You’ve all done what you can for the castle and a glimmer of hope is waking you all up from the bad dream. It’s time to head home and you feel that the changes that are on their way, are for the better. The first sunbeams have broken through the horizon and paint the clouds in too many colours that you don’t know where to begin looking and naming. You’re taking the steps toward the carriages, the Thestrals peaceful-looking, their eyes gleaming in the light.
Hermione gasps, not being accustomed to see them standing there to pull their carriages to Hogsmeade. You look at her and say, “It’s fine, you know.”
She nods her head, know that they are not dangerous, but she knows the significance of seeing them and the thought that she’s seen death too is still a bit unreal to her. When will the dust settle? She speaks to you then, out of nowhere and you turn your gaze toward her.
“Thank you, Luna. For everything,” she says and even though you’re not sure as to what she’s referring to, you smile and look forward again. Your life will never be the same again, but you know that not a day will go by without you ever doubting their friendship.
“You’re very welcome, Hermione.”
She sipped on her Butterbeer when she saw from the corner of her eye two men approaching her. She recognized the shorter of the two, a former friend of Ginny’s – or more like a flirt she’d had when Harry and she had taken a break not so long ago. She remembered the many conversations between her and Ginny into many seemingly endless nights about that particular man. But she shut everything out and allowed Ginny’s face dissolve from her head as soon as they reached her.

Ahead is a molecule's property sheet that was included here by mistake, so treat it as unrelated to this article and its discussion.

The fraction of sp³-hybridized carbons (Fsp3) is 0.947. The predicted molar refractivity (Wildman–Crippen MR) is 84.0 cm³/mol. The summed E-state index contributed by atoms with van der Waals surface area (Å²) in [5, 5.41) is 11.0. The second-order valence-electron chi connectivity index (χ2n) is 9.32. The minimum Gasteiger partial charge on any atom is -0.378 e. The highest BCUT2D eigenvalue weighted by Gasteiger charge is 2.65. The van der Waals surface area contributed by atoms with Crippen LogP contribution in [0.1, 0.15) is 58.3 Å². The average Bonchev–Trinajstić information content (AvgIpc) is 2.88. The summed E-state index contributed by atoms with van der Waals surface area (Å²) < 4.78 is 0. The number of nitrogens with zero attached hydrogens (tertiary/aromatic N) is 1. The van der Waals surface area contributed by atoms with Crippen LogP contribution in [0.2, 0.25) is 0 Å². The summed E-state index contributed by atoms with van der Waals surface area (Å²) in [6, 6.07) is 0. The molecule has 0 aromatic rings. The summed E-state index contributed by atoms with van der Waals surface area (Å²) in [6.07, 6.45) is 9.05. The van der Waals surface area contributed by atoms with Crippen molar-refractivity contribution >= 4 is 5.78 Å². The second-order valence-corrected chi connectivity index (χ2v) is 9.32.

“Luna!” he greeted but Luna did not answer and only looked at him with her protruding, blue eyes. They soon landed on the other man, his handsome face serene and his deep brown eyes sparkling. She recognized him from somewhere but couldn’t place him. Leo – the flirt – smiled a bit awkwardly but saw her looking at his friend and he sighed in relief – without trying to hide it – remembering what he’s doing there in the first place. Luna and Leo had never gotten along that well.
“Oh, this is, err, Rolf. Rolf Scamander.”
“Hullo,” he greeted and held out his hand. Luna took it automatically and her eyes grew, if possible, wider, when they touched. Her heart felt a thousand times heavier than it had only seconds earlier and something in her belly was swarming over. Butterflies? She didn’t know where the feeling came from, and hated it that her brain hadn’t had enough power to order her to draw her hand back. His skin was soft and warm and when she looked at him, she saw that his eyes were wide too. To Luna, there’s no such thing as a soul-mate, but she had just realized that this couldn’t be that far away.
“Would you like to go out with me sometime?” he blurted and Luna was caught off guard. She had known Rolf for –she took a look at her Muggle watch – four hours. She raised her head, looked into his warm eyes and felt her stomach heave. She did in all honesty believe she was going to be sick and was astonished by the feeling. Of course, Luna did not really think it was he who made her feel that unstable. It could be a Wrackspurt, for all she knew.
“I’d love to.”